Sunday, November 10, 2013

How Sleep Affects Your Weight

Some research studies have revealed that short sleep and weight gain are linked! Losing sleep tends to make us eat more and gain weight, and now a new study suggests that one reason may be the impact that sleep deprivation has on the brain. If you're a short sleeper, that is, you sleep for 5 to 6 hours or less a night, you'll have trouble losing weight! In a 7-year study of 7,022 middle-aged people, researchers found that women who reported sleep problems were more likely to experience a major weight gain.

According to a study published in the American Journal of Clinical Nutrition, when we are sleep-deprived, our general energy expenditure is 5 % less than it is when we get a good night's sleep, and the post-meal energy expenditure is 20 % less. In a study at the American Heart Association's 2011 Scientific Sessions, it was shown that women who got only 4 hours of sleep, ate 329 additional calories the next day than they did after 9 hours sleep.

In another study published in the American Journal of Clinical Nutrition, 11 volunteers spent 14 days at a sleep center on two occasions. During one period, they slept 5.5 hours a night, and during the other, they slept 8.5 hours. When the subjects were sleep-deprived, they increased their nighttime snacking and were more likely to choose high-carbohydrate snacks.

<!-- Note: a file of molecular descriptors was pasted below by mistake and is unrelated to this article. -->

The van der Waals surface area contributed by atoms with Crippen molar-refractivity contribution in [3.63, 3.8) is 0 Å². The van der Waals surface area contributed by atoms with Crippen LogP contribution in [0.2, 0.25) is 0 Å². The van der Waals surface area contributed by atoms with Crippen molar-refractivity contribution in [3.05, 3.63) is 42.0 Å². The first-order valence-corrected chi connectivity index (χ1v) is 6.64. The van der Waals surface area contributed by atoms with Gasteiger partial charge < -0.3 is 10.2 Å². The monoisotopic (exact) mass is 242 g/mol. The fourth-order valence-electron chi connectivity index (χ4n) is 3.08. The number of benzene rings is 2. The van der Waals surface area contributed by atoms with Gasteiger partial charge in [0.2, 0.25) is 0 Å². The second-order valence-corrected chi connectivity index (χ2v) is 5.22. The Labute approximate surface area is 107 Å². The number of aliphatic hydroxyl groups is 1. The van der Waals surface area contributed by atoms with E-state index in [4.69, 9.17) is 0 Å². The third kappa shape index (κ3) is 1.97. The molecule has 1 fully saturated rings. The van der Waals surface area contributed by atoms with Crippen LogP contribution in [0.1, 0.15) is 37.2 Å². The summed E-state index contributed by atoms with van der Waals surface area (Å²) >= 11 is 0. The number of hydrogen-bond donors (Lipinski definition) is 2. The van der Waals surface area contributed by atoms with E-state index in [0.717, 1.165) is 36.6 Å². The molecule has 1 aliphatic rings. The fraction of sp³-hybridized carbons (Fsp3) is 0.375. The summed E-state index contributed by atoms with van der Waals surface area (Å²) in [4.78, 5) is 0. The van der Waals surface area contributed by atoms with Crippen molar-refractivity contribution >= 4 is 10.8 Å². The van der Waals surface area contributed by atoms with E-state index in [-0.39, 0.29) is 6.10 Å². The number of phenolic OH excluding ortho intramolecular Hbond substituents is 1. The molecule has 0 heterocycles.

This is probably the biggest revelation about the connection between sleep and weight loss—and the biggest challenge for you if you're not getting at least 7 hours of sleep each night. Sleeping too little affects the hormone levels in our body. The two hormones that are key in this process are ghrelin and leptin.

Ghrelin, a hormone released by the stomach increases hunger, slows metabolism and decreases the body’s ability to burn fat. Lack of sleep causes ghrelin levels to rise, which means your appetite is stimulated, so you want more food. When you don't get enough sleep, it drives leptin levels down, which means you don't feel as satisfied after you eat. The two combined, can set the stage for overeating, which in turn may lead to weight gain. Now that you are eating more, your metabolism is slower when you are sleep-deprived; it explains all the reasons for weight gain!

Sleep is an important tool in weight management. These studies clearly indicate that getting enough sleep can help prime your brain to help you win the battle against weight gain. It’s the most effective thing people can do every day to reset their brain and body health.